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News Archive - February 2008

SIPP versus Stakeholder


There has been a backlash on the press about Self Invested Personal Pensions (SIPPs). This is ironic, as one or two years ago the papers were full of articles explaining why everyone should take out a SIPP as they were superior to stakeholder pensions.

So what is the truth of the matter? And what is the difference between a SIPP and a stakeholder pension?

Stakeholder pensions were introduced in 2001. They were designed to make pension saving more attractive to the man in the street, and to try to fill the huge pension savings gap. They obey the same rules as all other personal pensions in respect of how benefits are taken, contributions limits etc. However, to be described as a stakeholder pension, the policy must have no early transfer penalties and an annual charge capped at 1% of the fund value. (Since 2001 this rule has been amended, and a stakeholder pension can now charge up to 1.5% per annum for the first 10 years of the contract, falling to 1% afterwards).

Stakeholder pensions failed to bridge the savings gap, for the simple reason that the cap on charges meant that they were unprofitable products for insurance companies, so they were not widely marketed to the public. The low annual charge also excluded the better performing investment funds (whose annual charges are generally between 1.5% and 2% per annum) so stakeholder pensions generally have a very limited range of investment funds available.

Self Invested Personal Pensions (SIPPs) are at the other end of the pensions scale. Again, they follow the same rules regarding contribution limits and taking benefits, but they allow access to a wide range of investment options, including individual company shares, unit trusts and OEICS, gilts and commercial property. As a result they generally have higher charges covering their administration, dealing costs etc.

Historically they were seen as being more suitable for sophisticated investors with large investment funds. However, the advent of the online SIPP has reduced their charges and made them more accessible to the public. Unfortunately, many of these SIPPs have been taken out without advice by amateur investors tempted by slick marketing. They then find themselves choosing their own investments, which can easily lead to them taking much higher risks than they bargained for.

The middle ground between stakeholder and SIPP is a straightforward Personal Pension. These can give you a wider range of investment options than a stakeholder pension (because no cap on annual charges will apply) but they generally have a lower minimum contribution than a SIPP, so they cater for those who fall between the two extremes.

One thing to remember is that the cheapest option is not always the best. Pensions are very complex, and if you take out a policy without advice then you are on your own if anything goes wrong.

If you visit a pension specialist IFA (like me!) they will speak to you about your attitude to investment risk and your retirement goals. This will help them to select the best contract for you. They will also arrange to review your policy regularly to ensure that it is still doing its job.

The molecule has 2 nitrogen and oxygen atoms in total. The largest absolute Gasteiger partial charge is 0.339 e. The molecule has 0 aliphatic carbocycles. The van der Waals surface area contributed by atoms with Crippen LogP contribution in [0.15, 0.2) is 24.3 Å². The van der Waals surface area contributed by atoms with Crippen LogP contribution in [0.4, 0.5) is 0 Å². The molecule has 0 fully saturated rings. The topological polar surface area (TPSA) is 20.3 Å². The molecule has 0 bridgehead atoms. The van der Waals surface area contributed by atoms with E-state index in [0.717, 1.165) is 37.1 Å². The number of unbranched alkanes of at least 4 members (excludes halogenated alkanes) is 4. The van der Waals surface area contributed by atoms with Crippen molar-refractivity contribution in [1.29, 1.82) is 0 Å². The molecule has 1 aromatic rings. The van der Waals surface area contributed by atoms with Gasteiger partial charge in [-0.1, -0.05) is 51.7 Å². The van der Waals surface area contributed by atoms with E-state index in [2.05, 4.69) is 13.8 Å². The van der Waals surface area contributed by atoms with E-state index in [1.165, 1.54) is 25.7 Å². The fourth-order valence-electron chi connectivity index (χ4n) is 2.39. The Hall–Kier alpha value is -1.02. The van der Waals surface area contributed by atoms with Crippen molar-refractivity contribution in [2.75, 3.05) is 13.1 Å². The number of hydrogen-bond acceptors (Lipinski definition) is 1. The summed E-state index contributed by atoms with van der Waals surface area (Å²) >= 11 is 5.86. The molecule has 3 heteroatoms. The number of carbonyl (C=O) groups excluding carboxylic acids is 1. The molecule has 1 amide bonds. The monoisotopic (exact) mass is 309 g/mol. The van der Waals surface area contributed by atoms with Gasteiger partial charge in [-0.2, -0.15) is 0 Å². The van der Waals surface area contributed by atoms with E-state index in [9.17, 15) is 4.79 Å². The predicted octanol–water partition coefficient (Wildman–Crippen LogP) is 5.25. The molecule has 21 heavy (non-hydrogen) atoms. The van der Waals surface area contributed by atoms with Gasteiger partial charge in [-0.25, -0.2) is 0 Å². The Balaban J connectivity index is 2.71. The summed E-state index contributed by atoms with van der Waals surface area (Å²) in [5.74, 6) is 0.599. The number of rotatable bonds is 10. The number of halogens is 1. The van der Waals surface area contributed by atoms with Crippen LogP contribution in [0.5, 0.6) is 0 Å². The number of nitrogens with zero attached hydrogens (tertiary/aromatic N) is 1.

Savings & Loans

I have had a few clients recently asking me what to do with a lump sum. A person who has a mortgage or other debts has the choice of reducing what they owe, or investing their lump sum in the hope of getting some growth on their capital. But which option is best?

There are no hard and fast rules here - it always comes down to individual circumstances.

If you have expensive debts like credit cards, it usually makes sense to pay them off as quickly as possible.

Other debts such as loans and mortgages might have early repayment penalties which should be taken into consideration if you are considering making an overpayment or full repayment.

The best mortgage deals are becoming scarcer for those with a high loan-to-value ratio - if your mortgage is more than 85% of the value of your property then you might be excluded from the most competitive interest rates.

If you have no debts, or you prefer the idea of investing your lump sum, the main factor to consider is your attitude to investment risk, which in turn is affected by the likelihood of you needing access to the lump sum at short notice in the future.

Many stockmarket-linked investment products involve an upfront charge or early encashment penalties, which means that they could be unsuitable as a short term investment. Safer investments like bank savings accounts or Cash ISAs give easy access to your capital, but the returns on offer are unlikely to outstrip inflation by more than a few percent each year.

If you speak to a good adviser, then they will take all of this into consideration before recommending the best course of action for you.


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The material here is for general information only and is not intended to be relied upon for individual investment decisions. Appropriate independent advice should be obtained before making any such decisions. Mulberry Financial Ltd does not accept any liability for any loss suffered by any user as a result of any such decision.
The information is based on our understanding of current HMRC rules and practices (as at the news article date) which are always subject to change. Taxation and trust advice and Cash ISAs are not regulated by the Financial Conduct Authority. This site is aimed at UK residents only.
Please remember that the prices of shares and other investments can fall sharply. You may not get back the money you originally invested. Past performance is not necessarily a guide to the future.

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